Google Search Console is an extremely versatile tool that provides some detailed information on the types of organic traffic that draws visitors to your site and can even help you to improve upon existing content visibility in the build a competitive edge within the search results.

Since the inclusion of Google’s Not Provided attribute in Google’s Analytics data, we are left to rely on the drip of information that Google lets us see regarding user intent, and search queries as they pertain to specific landing pages or rankings changes over time.

At a high-level, Google Search Console is a great tool to help monitors a site’s health. Those individuals granted permission to see a site’s account can look at how a site is performing over time, and through a deeper dive can see how individual site resources are performing on a granular level. There are broad comparisons that can offer quick performance comparisons, such as quick rankings changes, as well as deeper considerations that hint towards potential keyword cannibalization threats. Specifically where two or more pages are showing up for the same key phrase and that can lead to traffic losses over time.  Ultimately, Google Search Console is a powerful tool that should be used to help establish benchmarks and can act as a Canary in the Coal Mines as your site lives out in the wild.

A Brief History of Google Search Console

Within the past year, Google has been rolling out the new “beta” version of Search Console, which gave webmasters the upgrade they have been asking for a LONG time. Well, with a few exceptions, there were plenty of upgrades to be had. I will get into this further down, but the main difference between the new and old version, other than the aesthetic changes is derived from the ability to access your own data beyond the past 90 days.

The old version of GSC had a 90 day cut-off for data, and it was up to the webmaster to export data if they every wanted to compare site metrics from the previous quarter, let alone Year over year comparisons. The new GSC gave webmasters a much larger view of how their sites perform, and how Google see’s the information on their site. I myself really enjoyed the update, but I do find myself switching between the two site versions to qualify data, and look at some of the features that did not survive the transition to the new tool’s version.

Dashboard View

Regardless of whether you jump into the new GSC or the old, you will see four main site metrics. These are:

  • Clicks
  • Impressions
  • Average CTR
  • Average Position

How To Use Google Search Console

The initial dashboard view in search console is set to review the past 28 days as default. Typically you will see a graph showing the Total Clicks, as a basic trendline depicting how many times visitors have organically clicked on a landing page of yours, and made it through to your site.

Impression, Clicks, CTR, and Position Metrics

Each of these four metrics offers valuable insights beyond what is commonly offered and found in Google Analytics and supplemental third-party SEO tools.   Google Search Console gives webmasters the power to drill down on how a single page is performing, and determine whether they are offering relevant and powerful material that speaks to the search intent over visitors. Effectively, GSC gives webmasters insights into how well Google understands the content across your site and whether it aligns with the search results that Google includes your site, and whether or not the information on your page ultimately aligns with the intent of the search query.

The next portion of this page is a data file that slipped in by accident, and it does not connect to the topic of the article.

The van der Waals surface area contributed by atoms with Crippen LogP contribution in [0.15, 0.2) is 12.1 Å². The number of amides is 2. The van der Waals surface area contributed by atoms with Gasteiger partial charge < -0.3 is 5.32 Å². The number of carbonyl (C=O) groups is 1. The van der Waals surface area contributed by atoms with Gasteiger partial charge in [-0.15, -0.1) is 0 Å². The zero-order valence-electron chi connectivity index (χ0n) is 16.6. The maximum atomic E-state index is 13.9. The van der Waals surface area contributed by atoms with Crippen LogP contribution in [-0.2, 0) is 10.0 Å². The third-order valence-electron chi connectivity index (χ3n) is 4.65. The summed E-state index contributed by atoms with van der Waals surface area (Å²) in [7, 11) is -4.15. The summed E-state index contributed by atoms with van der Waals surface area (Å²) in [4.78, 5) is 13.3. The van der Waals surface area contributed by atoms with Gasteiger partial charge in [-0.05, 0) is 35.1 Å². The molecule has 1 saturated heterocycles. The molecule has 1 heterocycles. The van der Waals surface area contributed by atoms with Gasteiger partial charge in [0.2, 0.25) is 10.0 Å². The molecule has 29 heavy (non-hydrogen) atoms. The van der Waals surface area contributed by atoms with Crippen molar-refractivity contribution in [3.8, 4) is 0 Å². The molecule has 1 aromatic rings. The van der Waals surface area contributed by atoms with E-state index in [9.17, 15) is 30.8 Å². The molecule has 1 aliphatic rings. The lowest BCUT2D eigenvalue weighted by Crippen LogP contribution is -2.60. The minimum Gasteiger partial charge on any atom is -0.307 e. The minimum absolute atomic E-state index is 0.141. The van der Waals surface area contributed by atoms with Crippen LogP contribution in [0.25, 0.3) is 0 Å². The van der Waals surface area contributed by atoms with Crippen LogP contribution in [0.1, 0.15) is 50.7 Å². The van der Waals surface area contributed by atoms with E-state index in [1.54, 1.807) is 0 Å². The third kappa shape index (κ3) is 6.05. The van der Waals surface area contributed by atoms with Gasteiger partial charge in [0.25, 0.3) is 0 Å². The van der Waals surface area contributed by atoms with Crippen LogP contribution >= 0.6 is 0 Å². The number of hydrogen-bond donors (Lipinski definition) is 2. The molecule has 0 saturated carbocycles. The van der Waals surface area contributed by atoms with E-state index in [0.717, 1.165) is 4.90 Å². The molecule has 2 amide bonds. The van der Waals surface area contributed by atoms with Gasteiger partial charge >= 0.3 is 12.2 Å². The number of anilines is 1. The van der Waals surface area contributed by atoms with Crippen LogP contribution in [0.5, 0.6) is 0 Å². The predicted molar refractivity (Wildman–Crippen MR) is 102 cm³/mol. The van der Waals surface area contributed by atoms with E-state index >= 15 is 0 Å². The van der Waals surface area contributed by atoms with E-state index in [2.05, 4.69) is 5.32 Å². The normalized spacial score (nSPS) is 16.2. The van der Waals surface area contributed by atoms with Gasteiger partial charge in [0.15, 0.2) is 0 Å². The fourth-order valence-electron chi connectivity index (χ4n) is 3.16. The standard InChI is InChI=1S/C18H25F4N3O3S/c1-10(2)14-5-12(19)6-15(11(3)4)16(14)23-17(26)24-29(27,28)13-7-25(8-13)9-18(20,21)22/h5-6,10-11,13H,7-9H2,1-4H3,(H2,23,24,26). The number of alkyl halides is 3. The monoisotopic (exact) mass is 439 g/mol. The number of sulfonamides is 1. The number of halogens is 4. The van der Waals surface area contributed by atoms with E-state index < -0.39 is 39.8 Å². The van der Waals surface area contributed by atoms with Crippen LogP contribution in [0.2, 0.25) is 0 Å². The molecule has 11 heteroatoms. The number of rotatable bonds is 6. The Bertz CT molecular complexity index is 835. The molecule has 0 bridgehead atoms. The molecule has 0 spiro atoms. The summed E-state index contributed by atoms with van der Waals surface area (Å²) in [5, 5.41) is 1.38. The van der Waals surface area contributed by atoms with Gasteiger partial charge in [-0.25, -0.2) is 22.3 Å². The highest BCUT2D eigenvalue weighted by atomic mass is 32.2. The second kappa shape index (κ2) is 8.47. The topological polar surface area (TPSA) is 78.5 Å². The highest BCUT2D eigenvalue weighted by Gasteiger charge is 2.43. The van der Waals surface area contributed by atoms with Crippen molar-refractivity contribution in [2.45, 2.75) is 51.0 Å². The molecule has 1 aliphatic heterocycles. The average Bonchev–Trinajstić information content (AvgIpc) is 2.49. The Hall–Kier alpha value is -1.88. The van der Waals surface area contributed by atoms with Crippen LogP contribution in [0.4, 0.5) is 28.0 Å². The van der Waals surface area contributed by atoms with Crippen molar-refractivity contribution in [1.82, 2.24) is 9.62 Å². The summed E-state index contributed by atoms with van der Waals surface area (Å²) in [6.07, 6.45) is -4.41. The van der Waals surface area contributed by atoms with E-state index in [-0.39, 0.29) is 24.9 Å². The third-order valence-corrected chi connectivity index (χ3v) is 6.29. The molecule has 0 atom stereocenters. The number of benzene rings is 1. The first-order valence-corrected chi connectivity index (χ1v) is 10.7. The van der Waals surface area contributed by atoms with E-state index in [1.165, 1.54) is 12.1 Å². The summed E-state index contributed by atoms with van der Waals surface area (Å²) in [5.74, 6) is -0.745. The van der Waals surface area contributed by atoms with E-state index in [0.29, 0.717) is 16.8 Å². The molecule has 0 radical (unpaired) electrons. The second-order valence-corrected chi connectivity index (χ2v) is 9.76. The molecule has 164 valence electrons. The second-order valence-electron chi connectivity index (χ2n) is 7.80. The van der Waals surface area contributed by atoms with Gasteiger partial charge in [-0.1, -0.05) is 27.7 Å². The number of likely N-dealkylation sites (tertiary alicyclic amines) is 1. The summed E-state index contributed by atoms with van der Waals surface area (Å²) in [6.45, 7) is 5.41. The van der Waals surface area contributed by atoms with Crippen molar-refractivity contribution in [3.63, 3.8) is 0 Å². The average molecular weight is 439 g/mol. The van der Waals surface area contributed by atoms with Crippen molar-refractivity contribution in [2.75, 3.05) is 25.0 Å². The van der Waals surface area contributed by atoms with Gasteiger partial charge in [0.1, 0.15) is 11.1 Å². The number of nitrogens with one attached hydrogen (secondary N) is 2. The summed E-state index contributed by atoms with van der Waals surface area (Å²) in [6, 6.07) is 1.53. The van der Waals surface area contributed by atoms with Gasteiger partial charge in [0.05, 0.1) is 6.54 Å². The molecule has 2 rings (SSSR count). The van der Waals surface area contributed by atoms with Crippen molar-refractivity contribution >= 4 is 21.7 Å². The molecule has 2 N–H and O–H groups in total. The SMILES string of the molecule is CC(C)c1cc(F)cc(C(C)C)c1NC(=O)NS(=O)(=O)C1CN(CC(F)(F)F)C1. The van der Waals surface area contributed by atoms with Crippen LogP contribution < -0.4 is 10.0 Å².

Let me take a second and describe what each of the above site metrics means:

Clicks: These are the number of times that a visitor has used a search query, where you have had an impression, and they have clicked through to your landing page.  In short, this is one of the most valuable metrics that can be found in GSC because it shows that people are organically finding their way through to your site.

Impressions: These are the number of times that one of your pages has been shown in the search results. Typically within the first 100 positions.

CTR:   Otherwise known as an anacronym for Click-Through-Rate. This number shows the average number of times that a visitor has seen a landing page (impression), and clicked through to the landing page. At any point in time, you want to aim for at least a 2% CTR.

Position:  There are two ways to look at this metric. First, you can see what position one of your landing pages ranks for a given keyword. Secondly, if looking at a specific landing page, then you can see the average keyword position for every key phrase Google has associated with the shown landing page.

Drilling Down on Site Views

In addition to each of the four site metrics, there are a handful of ways to look at how your site is performing. These are:

  • Query
  • Page
  • Country
  • Device
  • Search Appearance

Each of the above site views helps webmasters and SEOs drill down on how sections of a site are performing. In a broad and general sense, I like to focus on the Query tab as a way to determine how well individual phrases are performing across the site.  I’ll go into how to read these results further below, but first, let me describe each of the Site Views:

Query: Simply, these are all of the key phrases that are include your landing page in the search results.

Page: These are the landing pages that have at least some organic traffic coming through to the site.

Country & Device:  Both of these are fairly self explanatory

Search Appearance: This is a fairly new feature found withing GSC that provides the webmaster some insight into the additional SERP features where one of your landing pages have been included. For example, Knowledge Graphs, People Also Ask, and Rich Answers (such as recipes that are shown directly in the search results).

How to Use Google Search Console:

Now here we are, to the meat to the article!

The interesting thing about Google Search Console is that for any given query, or landing page, GSC reports the aggregate volume found for that given term, over the defined period of time. Based on the metrics that you have selected (clicks, impressions, CTR, Position), Search Console will present a culmination of all instances for a specific query or landing page as it occurs across the site.

More specifically, if you have a branded term ranking well under the query view, then you are seeing how well that term ranks or performs across All pages on the site. The same can be said for how well an individual page performs, you are seeing a sum of all keywords that bring traffic or impressions to the given landing page.     (Have I lost you yet?)